Happy New Year and welcome to the first AdvisoryMatters of 2023. After an extremely volatile 2022, who knows what this year will bring. But I suspect that everyone involved with the restructuring and insolvency profession will be busier than before.
So here are a few snippets which may be of interest, especially to lenders.
Rising interest rates mean that the cost of borrowing increases, and that will inevitably lead to more borrowers defaulting.
Lenders need to carefully manage their portfolios and aim to quickly establish a dialogue with defaulting borrowers. Then they can work out what options are available to them, and whether they should support the borrower or if they need to take steps to enforce their security. Non-co-operation by the borrower inevitably narrows the available options.
If a lender chooses not to support a customer, it’s best to get an insolvency practitioner involved. They will act as a buffer between the two parties, removing any conflict from the situation. This should reduce the likelihood of the borrower making a claim against the lender. Depending on the type of appointment, practitioners can trade a business, complete a development, instigate litigation and compel directors and others to co-operate with them. This flexibility enables bespoke solutions to distressed situations.
Energy efficiency squeeze
Energy Performance Certificates are banded at A (most energy efficient) to G (least efficient). Selling or letting a residential property currently requires an EPC rating of at least E. This is set to change from April 2025 when landlords will need a minimum rating of C to enter into a new tenancy. Some 70% of rented properties are rated below this threshold.
For commercial properties, from 1 April 2023 it will be illegal to let a property with a rating below E. It’s thought this will currently affect one in five commercial properties. It is clear what the direction of travel is here, and it’s expected that properties will need to be in bands A or B by 2030. This will obviously have implications for both lenders and borrowers in that sector.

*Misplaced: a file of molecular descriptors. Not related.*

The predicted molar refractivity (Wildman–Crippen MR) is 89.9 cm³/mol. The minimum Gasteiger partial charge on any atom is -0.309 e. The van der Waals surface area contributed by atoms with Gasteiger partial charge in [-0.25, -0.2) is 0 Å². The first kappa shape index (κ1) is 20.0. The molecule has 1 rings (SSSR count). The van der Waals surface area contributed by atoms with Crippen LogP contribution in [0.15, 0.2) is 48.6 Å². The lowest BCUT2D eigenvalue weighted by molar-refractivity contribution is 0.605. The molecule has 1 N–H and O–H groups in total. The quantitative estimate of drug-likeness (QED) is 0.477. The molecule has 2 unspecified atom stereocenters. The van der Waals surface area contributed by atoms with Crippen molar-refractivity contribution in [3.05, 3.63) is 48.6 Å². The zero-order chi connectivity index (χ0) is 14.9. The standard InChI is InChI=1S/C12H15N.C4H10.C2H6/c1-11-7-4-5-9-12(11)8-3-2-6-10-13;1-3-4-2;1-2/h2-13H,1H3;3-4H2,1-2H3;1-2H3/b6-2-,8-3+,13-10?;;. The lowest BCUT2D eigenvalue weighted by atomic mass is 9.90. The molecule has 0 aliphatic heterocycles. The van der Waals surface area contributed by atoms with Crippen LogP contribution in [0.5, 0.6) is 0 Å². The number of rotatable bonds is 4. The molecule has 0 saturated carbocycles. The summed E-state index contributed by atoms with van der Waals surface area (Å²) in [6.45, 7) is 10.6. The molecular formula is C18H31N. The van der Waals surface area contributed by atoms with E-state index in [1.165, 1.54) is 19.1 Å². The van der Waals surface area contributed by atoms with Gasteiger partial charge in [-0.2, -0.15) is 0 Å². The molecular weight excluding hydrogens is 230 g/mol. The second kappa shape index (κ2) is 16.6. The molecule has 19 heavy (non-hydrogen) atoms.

Property ownership transparency
The Register of Overseas Entities was created with effect from 1 August 2022 in an attempt to improve the transparency of property ownership in the UK. Overseas entities with an interest in UK property had to declare their beneficial owners on the register by the end of January 2023. It’s a criminal offence to fail to keep the register properly updated. It applies to any entity governed by non-UK legislation. These entities won’t be able to acquire, charge or sell property unless it is registered. It’s not thought the restriction on sales will apply to secured lenders enforcing their security. But from 1 August 2022 new security cannot be correctly registered if the property has not been placed on the register.
No ordinary restructuring
PKF GM almost became involved in a restructuring plan with a difference – one that was being proposed by a creditor of the distressed company. Restructuring plans are rare enough, but to have one proposed by a creditor would have been truly ground-breaking. We concluded that any such plan would require either an existing insolvency process (almost certainly a trading administration), or a change of management – and probably of ownership too. The stars would have to align perfectly for such a plan to be approved. What’s more, the court would need to be wholly satisfied that granting the application would be the best option for all stakeholders and/or that no class of stakeholders would be prejudiced.
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